Technically, we don’t need an else block in the above code, because if the condition x*y >= 0 is not true, then we will continue past the if block, and we know that we can simply return false. We can therefore simplify SameSign() a bit further by removing the else block.

//SameSign takes two integers as input. It returns true if the numbers have the same sign and false otherwise, assuming that 0 has the same sign as all integers.
func SameSign(x, y int) bool {
if x*y >= 0 { // >= is "greater than or equal"
return true
}
// if we make it here, then we know that x * y < 0
return false
}
Note: For the precocious, we can optimize SameSign() even further by writing only the single line return x*y >= 0. This is because the expression x*y >= 0 has the value true when the product of x and y is at least zero, and false otherwise.

### A function taking the positive difference between two integers

Our next function, PositiveDifference(), again takes two integers, and it returns the absolute value of the difference between the two integers. A simple way to write this function is to consider three cases that are analogous to the three cases in WhichIsGreater().

//PositiveDifference takes two integers as input and returns the absolute value of the difference between the two integers.
func PositiveDifference(a, b int) int {
if a == b {
return 0
} else if a > b {
return a - b
} else { // we can infer that a < b
return b-a
}
}
STOP: How could we implement PositiveDifference() using only two cases?

### Variable scope

Now, say that we instead wanted to introduce a variable c to store the value that we will eventually return at the end of the function in the cases that a and b are not equal.

//PositiveDifference takes two integers as input and returns the absolute value of the difference between the two integers.
func PositiveDifference(a, b int) int {
if a == b {
return 0
} else if a > b {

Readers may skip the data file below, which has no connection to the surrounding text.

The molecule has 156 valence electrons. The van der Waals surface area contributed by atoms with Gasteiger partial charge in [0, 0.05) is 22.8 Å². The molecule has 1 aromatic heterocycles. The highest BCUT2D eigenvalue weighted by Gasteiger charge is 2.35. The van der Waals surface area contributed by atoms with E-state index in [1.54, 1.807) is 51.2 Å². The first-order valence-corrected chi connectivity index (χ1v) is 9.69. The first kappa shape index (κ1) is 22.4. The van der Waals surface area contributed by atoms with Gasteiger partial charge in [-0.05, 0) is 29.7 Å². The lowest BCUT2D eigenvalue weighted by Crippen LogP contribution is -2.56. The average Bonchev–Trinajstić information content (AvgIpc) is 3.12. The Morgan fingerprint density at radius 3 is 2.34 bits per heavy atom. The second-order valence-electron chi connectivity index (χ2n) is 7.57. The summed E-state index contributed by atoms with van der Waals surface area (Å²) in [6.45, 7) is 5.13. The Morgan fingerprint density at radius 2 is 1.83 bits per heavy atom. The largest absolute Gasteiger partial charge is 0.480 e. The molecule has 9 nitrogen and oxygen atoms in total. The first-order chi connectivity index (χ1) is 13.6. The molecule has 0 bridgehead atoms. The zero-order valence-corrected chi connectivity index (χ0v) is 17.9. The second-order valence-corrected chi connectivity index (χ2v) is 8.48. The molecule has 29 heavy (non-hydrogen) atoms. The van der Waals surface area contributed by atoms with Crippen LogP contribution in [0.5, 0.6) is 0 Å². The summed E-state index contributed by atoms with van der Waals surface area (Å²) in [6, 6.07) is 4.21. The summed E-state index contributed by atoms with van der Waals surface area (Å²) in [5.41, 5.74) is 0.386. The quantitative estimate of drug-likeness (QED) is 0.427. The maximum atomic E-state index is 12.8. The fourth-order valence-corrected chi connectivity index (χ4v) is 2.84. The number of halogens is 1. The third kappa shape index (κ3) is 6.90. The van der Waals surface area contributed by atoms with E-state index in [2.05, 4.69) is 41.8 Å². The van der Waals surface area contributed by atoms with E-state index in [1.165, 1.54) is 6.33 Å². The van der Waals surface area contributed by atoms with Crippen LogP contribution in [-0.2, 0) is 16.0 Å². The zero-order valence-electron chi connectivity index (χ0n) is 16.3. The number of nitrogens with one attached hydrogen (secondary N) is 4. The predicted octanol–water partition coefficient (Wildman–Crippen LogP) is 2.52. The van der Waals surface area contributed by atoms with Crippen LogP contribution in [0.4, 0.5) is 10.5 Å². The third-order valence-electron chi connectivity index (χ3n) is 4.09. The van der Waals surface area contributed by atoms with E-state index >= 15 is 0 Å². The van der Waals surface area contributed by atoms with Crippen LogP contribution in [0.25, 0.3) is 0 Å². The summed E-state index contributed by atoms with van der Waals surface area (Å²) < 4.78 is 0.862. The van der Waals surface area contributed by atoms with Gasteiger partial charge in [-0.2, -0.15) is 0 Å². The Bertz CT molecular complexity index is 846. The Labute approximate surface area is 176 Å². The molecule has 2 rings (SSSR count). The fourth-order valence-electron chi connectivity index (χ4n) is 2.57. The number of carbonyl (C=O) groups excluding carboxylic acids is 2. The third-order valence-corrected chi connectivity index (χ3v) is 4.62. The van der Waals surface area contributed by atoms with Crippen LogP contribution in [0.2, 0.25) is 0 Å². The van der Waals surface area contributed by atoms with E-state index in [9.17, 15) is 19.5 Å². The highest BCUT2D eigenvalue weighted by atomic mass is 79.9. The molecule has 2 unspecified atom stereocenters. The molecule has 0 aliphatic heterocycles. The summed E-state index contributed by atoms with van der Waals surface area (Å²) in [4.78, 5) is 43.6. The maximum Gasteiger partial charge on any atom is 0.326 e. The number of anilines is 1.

var c int = a-b
} else { // we can infer that a < b
c = b-a
}
return c
}
STOP: After adding PositiveDifference() to main.go, compile your code. What happens? Why?

When we compile this code, Go throws a compiler error with the feedback undefined: c, referring to the line c = b-a of PositiveDifference(). When we declare a variable, it has a scope (lifetime) that means that the variable exists only inside of the “block” in which it is declared. In our code, the variable c only exists within the following block of PositiveDifference().

    } else if a > b {
var c int = a-b
}

To save memory, c is destroyed at the end of this block. As a result, when we refer to c later on in the function, there is no such thing as c because it no longer exists.

Perhaps we could fix this issue with the following workaround, redeclaring c in the following block; we will use a shorthand declaration using :=.

//PositiveDifference takes two integers as input and returns the absolute value of the difference between the two integers.
func PositiveDifference(a, b int) int {
if a == b {
return 0
} else if a > b {
var c int = a-b
} else { // we can infer that a < b
c := b-a
}
return c
}

However, if we compile this program, then we will get the same compiler error! This time, we have introduced two separate variables named c, which are both destroyed at the end of their blocks, so that when we attempt to return c at the end of the function, neither of these variables exists.

The way to fix this issue is to declare c outside of any if or else block so that its scope is the entire function, outside of any if block or else block. This is handled by the following updated PositiveDifference() function, which will now compile.

//PositiveDifference takes two integers as input and returns the absolute value of the difference between the two integers.
func PositiveDifference(a, b int) int {
var c int // has scope of the entire function
if a == b {
return 0
} else if a > b {
c = a-b
} else { // we can infer that a < b
c = b-a
}
return c
}
Note: In the previous lesson, we learned that for the types we have thus far worked with, Go handles input parameters using pass by value, creating a copy of any variable passed into a function as input. Our discussion of scope now allows us to remark that the scope of a function’s input parameters is the function itself, with the copied input variables destroyed at the end of the function.

### Index of comparison operators

Go (as do many other languages) allows a collection of other conditions for comparisons, which we will list below. We will use these as needed throughout the course.

• >: more than
• <: less than
• >=: greater or equal to
• <=: less than or equal to
• ==: equal to
• !=: not equal to
• !: “not”. For example, if x is a boolean variable, then !x evaluates to true when x is false and vice-versa.

## Check your work from the code along

We provide autograders in the window below (or via a direct link) allowing you to check your work for the following functions:

• Min2()
• WhichIsGreater()
• SameSign()
• PositiveDifference()